• Lucian Bute-Glen Johnson. The best thing about the Bute-Johnson super middleweight fight was the marching band intro for Bute. It just wasn’t a good fight, contrary to most expectations, whether it’s because they were too good of friends from their sparring days or Johnson injuring himself or Johnson finally getting old in the ring or Johnson using this fight as one last cash-out bout. Johnson has to be in auto-pilot declaring he won every fight no matter what by claiming he won this one, a worse blowout even than the second Chad Dawson meeting he said he won. I love Johnson but he just can’t beat the top guys anymore, I don’t think. For Bute, all I can do is hope that his next fight is against the winner of Andre Ward-Carl Froch, although Mikkel Kessler’s promoter might try to steal that person away, unfortunately.
  • Kirkland-Angulo/Bute-Johnson undercards. Middleweight Peter Quillin was pretty good picking apart Craig McEwan, adding another name to a middleweight division where there’s growing parity beneath Martinez. If a couple of these guys start squaring off and a few separate themselves from the pack, Martinez could suddenly have a handful of viable opponents. McEwan could, meanwhile, become a staple of ESPN2 cards — he always brings the effort and often is in good fights, but he is going to get outclassed by the real top talents. And hey, that Pier Olivier-Cote adds another slugger to the junior welterweight division that includes Marcos Maidana and Lucas Matthysse. He’s got to work on his defense if he wants to graduate to full-blown contender status, I suspect, but his speed and power are formidable.
  • Ricky Burns-Michael Katsidis/Denis Lebedev-James Toney. Haven’t caught their whole lightweight fight yet, but Katsidis seemed to me from what I saw to be about what he always is — determined, good enough to challenge the top talents but rarely to beat them — and Burns apears to have turned himself into a nice little fighter, not someone who scored a fluke win over Roman Martinez. Lebedev-Toney at cruiserweight was a disgrace. I’d had the faintest notion that Toney would be able to beat Lebedev if a shot Roy Jones had his moments against the crude slugger, but then I saw some videos of Toney working the mitts and abandoned the idea. It turned out worse than I feared, with Toney struggling with being as shot as shot gets, taking a beating that should have been stopped much earlier and Lebedev celebrating after winning like he had actually accomplished something. It’s often hard to be a boxing fan, but rarely worse than when you see one of your favorites have happen to them what happened to Toney. Toney used his injured leg as an excuse and said afterward he expected a rematch, which is more delusional than Johnson’s post fight remarks. Or, wait, is it? After all, Lebedev has a “type” he’s been fighting lately, namely 40-something shot boxers who are a few short years away from the nursing home.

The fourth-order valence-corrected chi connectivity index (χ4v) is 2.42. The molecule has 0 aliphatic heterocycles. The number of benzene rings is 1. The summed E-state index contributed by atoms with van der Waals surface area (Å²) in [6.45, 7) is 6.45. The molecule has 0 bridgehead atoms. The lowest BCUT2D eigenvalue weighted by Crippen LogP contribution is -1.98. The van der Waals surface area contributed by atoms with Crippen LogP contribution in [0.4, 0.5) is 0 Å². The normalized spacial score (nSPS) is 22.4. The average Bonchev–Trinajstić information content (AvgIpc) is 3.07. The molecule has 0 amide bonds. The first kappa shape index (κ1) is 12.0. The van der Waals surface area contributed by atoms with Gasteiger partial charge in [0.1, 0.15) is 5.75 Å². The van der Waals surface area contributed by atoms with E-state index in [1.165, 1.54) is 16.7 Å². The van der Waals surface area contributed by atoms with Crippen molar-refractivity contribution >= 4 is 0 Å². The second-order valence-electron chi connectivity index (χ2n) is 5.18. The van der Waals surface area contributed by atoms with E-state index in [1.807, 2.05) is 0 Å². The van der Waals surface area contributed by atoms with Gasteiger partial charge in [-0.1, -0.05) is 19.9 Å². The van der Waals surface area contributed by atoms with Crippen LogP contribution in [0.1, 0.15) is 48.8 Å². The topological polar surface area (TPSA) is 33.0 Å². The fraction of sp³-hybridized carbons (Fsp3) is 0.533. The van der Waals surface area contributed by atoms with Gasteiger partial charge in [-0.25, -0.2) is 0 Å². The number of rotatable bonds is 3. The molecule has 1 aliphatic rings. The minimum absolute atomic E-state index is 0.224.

• 24/7 Pacquiao/Marquez. We finally heard from controversial Juan Manuel Marquez strength coach Angel Hernandez, and he didn’t win me over with that explanation of his name change or the rest. If you’re so willing to take a bunch of tests, why not go ahead and do it, then? As for this episode of the series: I enjoyed the girl dressed up as Manny Pacquiao for Halloween and the Day of the Dead footage; I don’t like Pacquiao making everyone on his team get the same crappy tattoo. I continue to like this latest iteration of the series, maybe, again, because I had low expectations for it. Yes, it’s formulaic — this was the “supporting cast” episiode! — but there’s still enough goodness within that formula to keep me entertained.
  • Videos. A couple good finishes from the weekend, below.

About Tim Starks

Tim is the founder of The Queensberry Rules and co-founder of The Transnational Boxing Rankings Board (http://www.tbrb.org). He lives in Washington, D.C. He has written for the Guardian, Economist, New Republic, Chicago Tribune and more.